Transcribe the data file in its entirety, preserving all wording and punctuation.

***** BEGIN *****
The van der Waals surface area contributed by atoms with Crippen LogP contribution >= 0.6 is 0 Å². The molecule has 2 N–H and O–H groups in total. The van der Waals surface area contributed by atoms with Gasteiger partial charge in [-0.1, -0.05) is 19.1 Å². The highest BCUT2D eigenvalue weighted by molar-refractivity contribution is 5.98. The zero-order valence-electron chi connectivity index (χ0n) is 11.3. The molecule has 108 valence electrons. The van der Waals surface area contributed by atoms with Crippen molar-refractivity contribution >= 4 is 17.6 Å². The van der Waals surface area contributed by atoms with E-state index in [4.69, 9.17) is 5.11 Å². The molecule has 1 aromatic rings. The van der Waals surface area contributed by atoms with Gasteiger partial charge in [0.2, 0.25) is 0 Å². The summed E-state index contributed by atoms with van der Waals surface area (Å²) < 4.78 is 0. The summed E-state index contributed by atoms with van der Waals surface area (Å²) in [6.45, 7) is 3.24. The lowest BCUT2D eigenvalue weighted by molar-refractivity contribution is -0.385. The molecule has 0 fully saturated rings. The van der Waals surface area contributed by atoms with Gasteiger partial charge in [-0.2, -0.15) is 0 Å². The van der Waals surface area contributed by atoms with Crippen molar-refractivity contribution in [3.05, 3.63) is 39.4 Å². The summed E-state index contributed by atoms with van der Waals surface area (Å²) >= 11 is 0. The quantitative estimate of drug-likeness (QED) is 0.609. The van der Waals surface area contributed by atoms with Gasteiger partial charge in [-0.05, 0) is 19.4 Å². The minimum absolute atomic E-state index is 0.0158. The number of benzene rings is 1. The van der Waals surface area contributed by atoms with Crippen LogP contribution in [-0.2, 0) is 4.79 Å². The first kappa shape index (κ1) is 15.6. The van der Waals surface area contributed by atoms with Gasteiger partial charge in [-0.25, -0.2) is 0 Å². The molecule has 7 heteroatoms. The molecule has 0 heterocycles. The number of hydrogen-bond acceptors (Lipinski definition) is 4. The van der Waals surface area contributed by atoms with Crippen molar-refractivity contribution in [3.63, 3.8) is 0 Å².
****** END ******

The van der Waals surface area contributed by atoms with Crippen LogP contribution >= 0.6 is 0 Å². The molecule has 2 N–H and O–H groups in total. The van der Waals surface area contributed by atoms with Gasteiger partial charge in [-0.1, -0.05) is 19.1 Å². The highest BCUT2D eigenvalue weighted by molar-refractivity contribution is 5.98. The zero-order valence-electron chi connectivity index (χ0n) is 11.3. The molecule has 108 valence electrons. The van der Waals surface area contributed by atoms with Crippen molar-refractivity contribution >= 4 is 17.6 Å². The van der Waals surface area contributed by atoms with E-state index in [4.69, 9.17) is 5.11 Å². The molecule has 1 aromatic rings. The van der Waals surface area contributed by atoms with Gasteiger partial charge in [0.2, 0.25) is 0 Å². The summed E-state index contributed by atoms with van der Waals surface area (Å²) < 4.78 is 0. The summed E-state index contributed by atoms with van der Waals surface area (Å²) in [6.45, 7) is 3.24. The lowest BCUT2D eigenvalue weighted by molar-refractivity contribution is -0.385. The molecule has 0 fully saturated rings. The van der Waals surface area contributed by atoms with Gasteiger partial charge in [-0.2, -0.15) is 0 Å². The van der Waals surface area contributed by atoms with Crippen molar-refractivity contribution in [3.05, 3.63) is 39.4 Å². The summed E-state index contributed by atoms with van der Waals surface area (Å²) >= 11 is 0. The quantitative estimate of drug-likeness (QED) is 0.609. The van der Waals surface area contributed by atoms with Gasteiger partial charge in [-0.05, 0) is 19.4 Å². The minimum absolute atomic E-state index is 0.0158. The number of benzene rings is 1. The van der Waals surface area contributed by atoms with Crippen LogP contribution in [-0.2, 0) is 4.79 Å². The first kappa shape index (κ1) is 15.6. The van der Waals surface area contributed by atoms with Gasteiger partial charge in [-0.25, -0.2) is 0 Å². The molecule has 7 heteroatoms. The molecule has 0 heterocycles. The number of hydrogen-bond acceptors (Lipinski definition) is 4. The van der Waals surface area contributed by atoms with Crippen molar-refractivity contribution in [3.63, 3.8) is 0 Å².